My local hardware store had a good selection of drills, but I finally narrowed it down to this DeWalt. I’ve used the brand in the past and they’ve always seemed a good value. The pack I picked came with a battery, charger and case, but I also had to spend a little extra on a set of bits for it. I guess I’m getting pretty old, when buying tools and furniture is actually exciting. Whatever the case, I had stopped mid-build on the entertainment center to pick this bad boy up, so I came back home and got back to work. The rest of the assembly was a breeze with the help of this drill along with my lovely lady. Soon enough it was put together and I set up my PS4 on it. As you can see above, it was pretty bare bones at this point.

Having purchased this entertainment center with the explicit intention of having all of my consoles on deck, I picked this one because it not only had hidden shelves inside the cabinets, but also the premade holes on the back of the unit for cable management. But after getting them all set up I realized two things. A: I would need an HDMI switch because my TV only has 2 inputs, and B: I would need a larger surge protector in order to plug everything in. I only had a 6-outlet protector at that moment, so I ended up purchasing a 12-outlet one along with a 5 input HDMI switch. The final piece of the puzzle arrived yesterday, as I already had the switch and consoles set up for the past couple of days. I hooked up the surge protector and plugged everything in, and I thought I’d share the test run with you here:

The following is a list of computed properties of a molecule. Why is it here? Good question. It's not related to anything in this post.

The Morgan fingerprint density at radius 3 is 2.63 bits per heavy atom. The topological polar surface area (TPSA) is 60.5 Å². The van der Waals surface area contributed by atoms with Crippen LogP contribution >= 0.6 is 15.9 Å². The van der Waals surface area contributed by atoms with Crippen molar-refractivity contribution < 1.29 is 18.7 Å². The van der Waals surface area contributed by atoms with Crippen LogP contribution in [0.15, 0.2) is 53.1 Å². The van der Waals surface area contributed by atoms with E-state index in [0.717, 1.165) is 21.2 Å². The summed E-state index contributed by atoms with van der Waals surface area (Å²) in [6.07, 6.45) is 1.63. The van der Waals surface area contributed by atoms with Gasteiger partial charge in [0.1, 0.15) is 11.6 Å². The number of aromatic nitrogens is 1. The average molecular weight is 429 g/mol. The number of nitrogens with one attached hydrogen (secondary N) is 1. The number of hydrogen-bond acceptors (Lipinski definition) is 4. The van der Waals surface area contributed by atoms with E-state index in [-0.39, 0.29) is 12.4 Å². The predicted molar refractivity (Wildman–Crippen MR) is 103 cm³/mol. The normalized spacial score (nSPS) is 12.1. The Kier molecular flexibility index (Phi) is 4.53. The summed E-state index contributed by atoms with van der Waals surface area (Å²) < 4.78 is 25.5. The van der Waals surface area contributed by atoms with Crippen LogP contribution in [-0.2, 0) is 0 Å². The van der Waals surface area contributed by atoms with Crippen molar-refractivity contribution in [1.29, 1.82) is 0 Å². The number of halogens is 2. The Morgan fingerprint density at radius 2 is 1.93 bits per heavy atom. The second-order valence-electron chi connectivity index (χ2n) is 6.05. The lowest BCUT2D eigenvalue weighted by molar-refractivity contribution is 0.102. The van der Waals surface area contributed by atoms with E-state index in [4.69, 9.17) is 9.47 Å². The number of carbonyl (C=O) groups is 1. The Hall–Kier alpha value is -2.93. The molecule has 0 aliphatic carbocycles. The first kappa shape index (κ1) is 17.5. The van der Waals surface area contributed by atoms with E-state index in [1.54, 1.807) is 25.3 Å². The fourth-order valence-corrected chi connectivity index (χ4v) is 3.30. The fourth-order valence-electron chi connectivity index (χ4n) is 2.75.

Here you’ll see the switch, my console setup, and me swapping through all of the inputs. We start with the PS4, switch over to the PS3 (which had just rebooted from a system software update), on to the NES Classic and SNES Classic (both of which were on screen saver mode, showing the intro movies to various games) and finally my At Games Genesis mini, then back to the PS4. It works great, is a sleek/solid design and quite compact to boot. The only thing I still want to add to the setup is a sound bar with subwoofer for the TV, which will be great for all consoles along with movie watching, etc. Overall I’m happy with the purchase, and the ability to finally have all of these great consoles out and usable. The mini systems and my PS3 have been collecting dust for some time, and there’s some great games installed on all of these platforms. Time to start a retro gaming series I suppose!